It’s a well-documented fact that women in leadership roles face special challenges, in large part because they’re constantly put a double-bind: they’re expected to conform to traditional female gender norms (caring, warm, supportive) while simultaneously demonstrating the traditional male gender norms expected of leaders (decisive, authoritative, distant).
In today’s fast-changing changing economy, and with the shift to Millennials and Gen Z as dominant forces in the labor pool, traditional hierarchical organizational structures are evolving and shifting and falling away – and it’s those structures that are closely associated with the traditional model of a “strong male leader” at the top. For now, though, in many organizations women leaders still have to walk the gender norm tightrope.
As Zheng, Kark, and Meister point out, “In the long run, organizations and society must produce systematic change to alleviate conflicting expectations for women and additional hurdles for their leadership. But as long as female executives face the double bind, they will need to find ways to manage it.”
I believe there are three areas in which we can exercise a lot of individual control over this challenge: how we speak, how we use authority, and how we navigate workplace politics. On an individual basis we can’t simply “lean in” and un-do centuries of gender bias, but we can take control of how we communicate and how we manage specific relationships in the workplace.
Start with Language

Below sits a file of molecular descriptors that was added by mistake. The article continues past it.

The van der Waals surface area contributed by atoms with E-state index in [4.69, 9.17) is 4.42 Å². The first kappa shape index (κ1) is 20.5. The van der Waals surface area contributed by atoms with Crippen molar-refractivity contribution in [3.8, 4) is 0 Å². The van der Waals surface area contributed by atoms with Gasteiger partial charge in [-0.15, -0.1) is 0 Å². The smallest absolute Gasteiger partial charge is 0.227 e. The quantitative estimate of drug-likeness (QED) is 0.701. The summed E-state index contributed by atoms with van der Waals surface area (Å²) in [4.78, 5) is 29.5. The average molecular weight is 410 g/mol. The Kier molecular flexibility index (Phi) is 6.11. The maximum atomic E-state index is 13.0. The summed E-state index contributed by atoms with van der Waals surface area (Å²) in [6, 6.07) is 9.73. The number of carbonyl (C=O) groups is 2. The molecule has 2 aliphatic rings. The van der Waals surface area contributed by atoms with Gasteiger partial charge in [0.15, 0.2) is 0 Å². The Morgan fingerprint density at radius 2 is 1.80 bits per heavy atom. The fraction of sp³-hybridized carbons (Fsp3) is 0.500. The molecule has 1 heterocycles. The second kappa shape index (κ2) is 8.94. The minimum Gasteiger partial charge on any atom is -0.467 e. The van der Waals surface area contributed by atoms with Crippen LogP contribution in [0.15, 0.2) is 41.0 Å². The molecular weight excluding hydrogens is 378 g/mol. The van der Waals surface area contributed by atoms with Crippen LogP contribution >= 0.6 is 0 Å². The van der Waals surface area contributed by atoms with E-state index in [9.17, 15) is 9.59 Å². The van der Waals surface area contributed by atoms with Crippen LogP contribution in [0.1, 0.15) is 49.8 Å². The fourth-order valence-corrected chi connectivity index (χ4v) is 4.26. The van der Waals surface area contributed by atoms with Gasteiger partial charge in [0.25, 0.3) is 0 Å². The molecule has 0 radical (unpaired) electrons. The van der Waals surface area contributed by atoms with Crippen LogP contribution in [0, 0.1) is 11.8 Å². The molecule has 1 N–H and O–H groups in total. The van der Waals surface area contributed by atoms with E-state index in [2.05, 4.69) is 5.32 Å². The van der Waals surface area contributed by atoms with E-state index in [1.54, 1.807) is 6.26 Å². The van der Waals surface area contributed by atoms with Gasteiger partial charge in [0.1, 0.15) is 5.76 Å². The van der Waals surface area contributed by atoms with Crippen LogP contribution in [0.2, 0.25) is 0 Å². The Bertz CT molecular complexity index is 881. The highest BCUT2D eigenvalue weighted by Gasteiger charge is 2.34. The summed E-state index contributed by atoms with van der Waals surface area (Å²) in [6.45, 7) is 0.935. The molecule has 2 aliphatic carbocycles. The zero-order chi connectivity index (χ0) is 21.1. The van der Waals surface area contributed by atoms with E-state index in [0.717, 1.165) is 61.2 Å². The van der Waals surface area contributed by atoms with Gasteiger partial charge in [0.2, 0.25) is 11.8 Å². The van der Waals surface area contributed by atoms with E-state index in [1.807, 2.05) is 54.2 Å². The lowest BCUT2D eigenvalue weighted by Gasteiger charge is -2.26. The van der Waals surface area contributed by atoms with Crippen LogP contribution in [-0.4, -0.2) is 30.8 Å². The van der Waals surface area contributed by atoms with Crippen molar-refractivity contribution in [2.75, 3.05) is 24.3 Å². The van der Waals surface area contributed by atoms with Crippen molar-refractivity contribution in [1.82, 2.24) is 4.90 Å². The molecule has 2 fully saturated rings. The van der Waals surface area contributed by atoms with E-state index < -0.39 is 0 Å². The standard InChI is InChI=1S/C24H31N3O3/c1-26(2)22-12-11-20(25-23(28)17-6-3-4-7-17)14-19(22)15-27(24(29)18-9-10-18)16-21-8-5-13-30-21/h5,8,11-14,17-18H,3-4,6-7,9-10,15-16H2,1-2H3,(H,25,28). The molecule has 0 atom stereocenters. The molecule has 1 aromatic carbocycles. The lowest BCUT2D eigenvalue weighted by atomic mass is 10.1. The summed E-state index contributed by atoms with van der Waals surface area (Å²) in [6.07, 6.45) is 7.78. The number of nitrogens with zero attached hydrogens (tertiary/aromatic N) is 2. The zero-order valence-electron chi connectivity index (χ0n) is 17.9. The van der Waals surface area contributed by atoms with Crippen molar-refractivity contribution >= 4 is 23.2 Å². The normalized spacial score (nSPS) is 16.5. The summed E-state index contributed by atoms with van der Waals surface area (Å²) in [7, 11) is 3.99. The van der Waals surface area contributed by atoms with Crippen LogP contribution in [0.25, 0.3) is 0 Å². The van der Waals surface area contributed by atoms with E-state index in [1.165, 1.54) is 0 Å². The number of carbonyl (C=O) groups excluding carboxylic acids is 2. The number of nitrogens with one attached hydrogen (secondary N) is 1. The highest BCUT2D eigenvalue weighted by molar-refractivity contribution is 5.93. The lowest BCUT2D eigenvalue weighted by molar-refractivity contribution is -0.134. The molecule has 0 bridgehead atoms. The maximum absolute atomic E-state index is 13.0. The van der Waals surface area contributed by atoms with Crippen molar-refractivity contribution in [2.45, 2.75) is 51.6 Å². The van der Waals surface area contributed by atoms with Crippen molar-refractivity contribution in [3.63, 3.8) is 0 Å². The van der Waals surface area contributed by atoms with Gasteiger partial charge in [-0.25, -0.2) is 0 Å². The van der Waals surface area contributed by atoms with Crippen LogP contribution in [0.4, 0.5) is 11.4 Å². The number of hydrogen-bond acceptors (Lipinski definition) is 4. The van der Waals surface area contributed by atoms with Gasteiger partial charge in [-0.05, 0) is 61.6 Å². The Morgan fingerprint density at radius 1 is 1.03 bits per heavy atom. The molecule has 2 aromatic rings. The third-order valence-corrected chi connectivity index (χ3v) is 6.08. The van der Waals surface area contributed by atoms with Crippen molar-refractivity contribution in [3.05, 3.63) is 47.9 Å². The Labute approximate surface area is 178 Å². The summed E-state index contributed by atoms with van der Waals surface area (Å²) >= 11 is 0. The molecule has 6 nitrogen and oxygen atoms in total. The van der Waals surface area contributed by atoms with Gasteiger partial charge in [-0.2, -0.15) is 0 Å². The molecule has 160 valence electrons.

The quickest way to start (which isn’t to say it’s easy to do) is by becoming aware of how we use language. Girls are conditioned in complex ways from a very early age to use language that minimizes our personal authority. Girls and women tend to do things such as asking permission to speak (even when it’s not necessary), using apology language when not apologizing (“I’m sorry” or “so sorry”), and adding minimizing and hedging language such as “just,” “a bit,” “sort of,” or “probably.”
These gendered speaking patterns are usually so ingrained that we don’t consciously realize we’re using them. By becoming aware of these patterns, we can take the first steps toward changing them. Start by looking back at your emails and memos, and erasing all those hedging words before you hit “send.”
Then eliminate those hedging words in your speech. That’s harder, but stick with it. That one change can make a huge difference in both how you feel about yourself as a leader and how others perceive you.